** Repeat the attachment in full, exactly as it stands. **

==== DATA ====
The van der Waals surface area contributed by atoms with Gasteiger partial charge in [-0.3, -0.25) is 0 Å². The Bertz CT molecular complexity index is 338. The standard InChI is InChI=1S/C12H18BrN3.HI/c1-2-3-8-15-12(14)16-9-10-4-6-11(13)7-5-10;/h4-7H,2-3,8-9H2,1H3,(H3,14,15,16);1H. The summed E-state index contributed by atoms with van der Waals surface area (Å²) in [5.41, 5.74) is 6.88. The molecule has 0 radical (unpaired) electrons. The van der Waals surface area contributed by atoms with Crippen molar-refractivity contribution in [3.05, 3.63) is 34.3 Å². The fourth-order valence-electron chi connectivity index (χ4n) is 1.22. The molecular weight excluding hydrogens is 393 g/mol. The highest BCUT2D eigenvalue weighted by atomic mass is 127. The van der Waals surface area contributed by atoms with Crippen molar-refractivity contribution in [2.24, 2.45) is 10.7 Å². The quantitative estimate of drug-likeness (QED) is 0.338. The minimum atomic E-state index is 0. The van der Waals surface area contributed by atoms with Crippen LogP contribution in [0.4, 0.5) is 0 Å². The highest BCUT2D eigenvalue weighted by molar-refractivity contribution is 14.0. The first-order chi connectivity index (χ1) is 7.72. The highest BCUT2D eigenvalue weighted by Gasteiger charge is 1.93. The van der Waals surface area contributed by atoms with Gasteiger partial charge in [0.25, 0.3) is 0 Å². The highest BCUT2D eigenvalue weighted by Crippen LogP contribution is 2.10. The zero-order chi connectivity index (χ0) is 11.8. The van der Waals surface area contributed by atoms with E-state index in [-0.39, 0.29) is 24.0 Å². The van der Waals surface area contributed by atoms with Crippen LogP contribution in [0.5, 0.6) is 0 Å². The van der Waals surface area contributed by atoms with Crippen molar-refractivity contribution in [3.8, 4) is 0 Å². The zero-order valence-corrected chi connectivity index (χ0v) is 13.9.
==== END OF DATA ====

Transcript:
The van der Waals surface area contributed by atoms with Gasteiger partial charge in [-0.3, -0.25) is 0 Å². The Bertz CT molecular complexity index is 338. The standard InChI is InChI=1S/C12H18BrN3.HI/c1-2-3-8-15-12(14)16-9-10-4-6-11(13)7-5-10;/h4-7H,2-3,8-9H2,1H3,(H3,14,15,16);1H. The summed E-state index contributed by atoms with van der Waals surface area (Å²) in [5.41, 5.74) is 6.88. The molecule has 0 radical (unpaired) electrons. The van der Waals surface area contributed by atoms with Crippen molar-refractivity contribution in [3.05, 3.63) is 34.3 Å². The fourth-order valence-electron chi connectivity index (χ4n) is 1.22. The molecular weight excluding hydrogens is 393 g/mol. The highest BCUT2D eigenvalue weighted by atomic mass is 127. The van der Waals surface area contributed by atoms with Crippen molar-refractivity contribution in [2.24, 2.45) is 10.7 Å². The quantitative estimate of drug-likeness (QED) is 0.338. The minimum atomic E-state index is 0. The van der Waals surface area contributed by atoms with Crippen LogP contribution in [0.4, 0.5) is 0 Å². The highest BCUT2D eigenvalue weighted by molar-refractivity contribution is 14.0. The first-order chi connectivity index (χ1) is 7.72. The highest BCUT2D eigenvalue weighted by Gasteiger charge is 1.93. The van der Waals surface area contributed by atoms with Gasteiger partial charge in [0.25, 0.3) is 0 Å². The highest BCUT2D eigenvalue weighted by Crippen LogP contribution is 2.10. The zero-order chi connectivity index (χ0) is 11.8. The van der Waals surface area contributed by atoms with E-state index in [-0.39, 0.29) is 24.0 Å². The van der Waals surface area contributed by atoms with Crippen LogP contribution in [0.5, 0.6) is 0 Å². The van der Waals surface area contributed by atoms with Crippen molar-refractivity contribution in [3.8, 4) is 0 Å². The zero-order valence-corrected chi connectivity index (χ0v) is 13.9.